T-Mobile and BlackBerry: More Lessons Learned the Hard Way

We learned this week that T-Mobile was the victim of a data breach that exposed data from tens of millions of customers, and then we found out that there is a flaw in BlackBerry’s QNX operating system that puts hundreds of millions of devices at risk. These events don’t impact everyone, but there are still lessons to be learned. 

Both these issues have significant cybersecurity implications, but there are headlines of that magnitude pretty much every week. While T-Mobile and BlackBerry need to address those issues, and the customers need to deal with the fallout, what are the lessons learned for the rest of us? The bottom line is that there are no excuses in cybersecurity. 

When I see news about the latest zero day vulnerability, or a company claiming that their data breach was at the hands of a “sophisticated” nation-state attacker, my response is that none of that should matter. Effective cybersecurity needs to be able to detect and defend against all attacks, period. The source or sophistication level of the attacker is not a justification for it succeeding. 

We have to be confident that we can protect our networks and data from all attacks. It is not OK to protect from most cyber attacks, but fail just because one attack was more complex or was executed by a more sophisticated adversary. Attacks are either detected and stopped or they succeed. Where they come from is irrelevant—or at least should be. 

The problem for most organizations is that their security posture is built on archaic solutions or legacy “next-generation” tools that are not capable of adequately protecting against today’s threats. Antiquated point solutions are like hammers—they can only detect attacks that look like nails. Next-generation solutions are too narrowly focused, and often miss the forest for the proverbial trees. 

Defenders need to have an operation-centric perspective on attacks. They need to be able to view and understand the entire malicious operation—or MalOp™—and have the broad intelligence and context necessary to identify Indicators of Behavior (IoBs) and take quick and decisive action to stop attacks, ideally through automated responses.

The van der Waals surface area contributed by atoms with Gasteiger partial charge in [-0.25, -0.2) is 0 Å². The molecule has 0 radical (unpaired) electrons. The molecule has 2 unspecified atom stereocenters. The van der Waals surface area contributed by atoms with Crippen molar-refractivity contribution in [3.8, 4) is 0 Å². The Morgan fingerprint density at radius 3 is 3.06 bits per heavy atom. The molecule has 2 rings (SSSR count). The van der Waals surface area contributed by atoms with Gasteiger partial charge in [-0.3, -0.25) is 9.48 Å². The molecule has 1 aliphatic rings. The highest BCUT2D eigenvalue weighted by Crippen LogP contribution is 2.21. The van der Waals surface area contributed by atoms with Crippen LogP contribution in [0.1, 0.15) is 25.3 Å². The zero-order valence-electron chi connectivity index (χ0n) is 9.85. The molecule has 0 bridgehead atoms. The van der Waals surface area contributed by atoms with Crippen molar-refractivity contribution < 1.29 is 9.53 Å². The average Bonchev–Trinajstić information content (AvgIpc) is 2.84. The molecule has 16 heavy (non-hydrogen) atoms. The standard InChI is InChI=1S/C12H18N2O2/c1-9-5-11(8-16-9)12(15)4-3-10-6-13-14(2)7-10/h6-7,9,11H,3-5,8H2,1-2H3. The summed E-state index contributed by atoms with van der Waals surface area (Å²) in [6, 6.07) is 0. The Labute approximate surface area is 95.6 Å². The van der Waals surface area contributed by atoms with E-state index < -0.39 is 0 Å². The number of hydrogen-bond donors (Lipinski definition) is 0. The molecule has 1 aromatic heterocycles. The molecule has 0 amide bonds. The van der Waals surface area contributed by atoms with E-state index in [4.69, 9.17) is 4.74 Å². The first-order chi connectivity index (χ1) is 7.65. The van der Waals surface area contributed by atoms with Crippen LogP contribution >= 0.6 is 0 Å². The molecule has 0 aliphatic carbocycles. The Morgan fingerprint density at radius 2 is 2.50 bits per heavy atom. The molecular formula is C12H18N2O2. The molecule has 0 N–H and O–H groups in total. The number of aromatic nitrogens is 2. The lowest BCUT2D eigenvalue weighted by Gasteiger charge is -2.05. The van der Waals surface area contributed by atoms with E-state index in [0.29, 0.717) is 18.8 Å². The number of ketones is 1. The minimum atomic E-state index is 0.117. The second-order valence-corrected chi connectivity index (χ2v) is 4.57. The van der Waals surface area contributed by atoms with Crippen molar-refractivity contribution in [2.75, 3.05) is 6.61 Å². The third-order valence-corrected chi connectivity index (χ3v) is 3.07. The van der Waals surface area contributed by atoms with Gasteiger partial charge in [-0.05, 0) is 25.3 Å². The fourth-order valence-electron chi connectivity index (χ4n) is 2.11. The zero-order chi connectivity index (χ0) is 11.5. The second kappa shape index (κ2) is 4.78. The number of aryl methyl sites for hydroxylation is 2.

At Cybereason, we do what we do to empower our fellow defenders. Attackers may be able to leverage data exposed in the T-Mobile breach to steal user credentials or craft more effective phishing attacks. They might be able to exploit vulnerabilities in the QNX RTOS to compromise IoT devices and embedded systems that rely on the operating system. Attackers will continue to adapt and they will always find new ways to innovate and to infiltrate networks. 

But how the attackers get into your network doesn’t matter as much as how prepared we are to defend. What matters is that we have the right tools in place to identify suspicious or malicious behavior early in the attack sequence and the right tools to stop the attack before damage is done. 

It is important to pay attention to cybersecurity headlines so you can see trends and have awareness of issues that may pose increased risk to your organization. In the end, though, no matter where the attack is from or how the attack works, we have to stop it. There are no excuses in cybersecurity.

Lior Div
About the Author

Lior Div

Lior Div, CEO and co-founder of Cybereason, began his career and later served as a Commander in the famed Unit 8200. His team conducted nation-state offensive operations with a 100% success rate for penetration of targets. He is a renowned expert in hacking operations, forensics, reverse engineering, malware analysis, cryptography and evasion. Lior has a very unique perspective on the most advanced attack techniques and how to leverage that knowledge to gain an advantage over the adversary. This perspective was key to developing an operation-centric approach to defending against the most advanced attacks and represents the direction security operations must take to ensure a future-ready defense posture.

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